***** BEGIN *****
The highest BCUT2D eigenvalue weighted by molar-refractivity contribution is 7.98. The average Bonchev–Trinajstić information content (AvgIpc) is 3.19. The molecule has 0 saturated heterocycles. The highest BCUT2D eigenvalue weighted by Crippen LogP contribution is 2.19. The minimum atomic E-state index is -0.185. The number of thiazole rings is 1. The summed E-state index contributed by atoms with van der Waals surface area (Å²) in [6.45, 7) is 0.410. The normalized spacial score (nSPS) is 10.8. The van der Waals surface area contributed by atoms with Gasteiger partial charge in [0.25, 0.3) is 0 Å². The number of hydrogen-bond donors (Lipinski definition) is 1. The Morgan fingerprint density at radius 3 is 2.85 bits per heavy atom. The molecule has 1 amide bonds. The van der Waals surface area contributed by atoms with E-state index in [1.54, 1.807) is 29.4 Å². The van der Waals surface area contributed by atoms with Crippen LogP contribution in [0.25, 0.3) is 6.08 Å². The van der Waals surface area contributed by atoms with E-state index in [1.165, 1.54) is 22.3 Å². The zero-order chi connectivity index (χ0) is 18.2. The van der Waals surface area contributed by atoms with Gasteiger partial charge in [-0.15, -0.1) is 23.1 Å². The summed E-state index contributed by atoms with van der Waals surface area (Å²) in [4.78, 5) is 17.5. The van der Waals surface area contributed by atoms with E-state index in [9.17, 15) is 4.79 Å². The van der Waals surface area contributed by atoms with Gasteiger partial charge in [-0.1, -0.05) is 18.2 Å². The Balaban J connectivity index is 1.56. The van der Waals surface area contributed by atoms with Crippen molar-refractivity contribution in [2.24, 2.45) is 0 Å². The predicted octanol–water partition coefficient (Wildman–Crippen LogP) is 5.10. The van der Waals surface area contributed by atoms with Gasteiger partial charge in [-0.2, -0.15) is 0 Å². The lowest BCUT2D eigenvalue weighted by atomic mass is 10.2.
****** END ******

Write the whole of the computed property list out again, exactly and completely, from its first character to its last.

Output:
The highest BCUT2D eigenvalue weighted by molar-refractivity contribution is 7.98. The average Bonchev–Trinajstić information content (AvgIpc) is 3.19. The molecule has 0 saturated heterocycles. The highest BCUT2D eigenvalue weighted by Crippen LogP contribution is 2.19. The minimum atomic E-state index is -0.185. The number of thiazole rings is 1. The summed E-state index contributed by atoms with van der Waals surface area (Å²) in [6.45, 7) is 0.410. The normalized spacial score (nSPS) is 10.8. The van der Waals surface area contributed by atoms with Gasteiger partial charge in [0.25, 0.3) is 0 Å². The number of hydrogen-bond donors (Lipinski definition) is 1. The Morgan fingerprint density at radius 3 is 2.85 bits per heavy atom. The molecule has 1 amide bonds. The van der Waals surface area contributed by atoms with E-state index in [1.54, 1.807) is 29.4 Å². The van der Waals surface area contributed by atoms with Crippen LogP contribution in [0.25, 0.3) is 6.08 Å². The van der Waals surface area contributed by atoms with E-state index in [1.165, 1.54) is 22.3 Å². The zero-order chi connectivity index (χ0) is 18.2. The van der Waals surface area contributed by atoms with Gasteiger partial charge in [-0.15, -0.1) is 23.1 Å². The summed E-state index contributed by atoms with van der Waals surface area (Å²) in [4.78, 5) is 17.5. The van der Waals surface area contributed by atoms with E-state index in [9.17, 15) is 4.79 Å². The van der Waals surface area contributed by atoms with Gasteiger partial charge in [-0.1, -0.05) is 18.2 Å². The Balaban J connectivity index is 1.56. The van der Waals surface area contributed by atoms with Crippen molar-refractivity contribution in [2.24, 2.45) is 0 Å². The predicted octanol–water partition coefficient (Wildman–Crippen LogP) is 5.10. The van der Waals surface area contributed by atoms with Gasteiger partial charge in [-0.2, -0.15) is 0 Å². The lowest BCUT2D eigenvalue weighted by atomic mass is 10.2.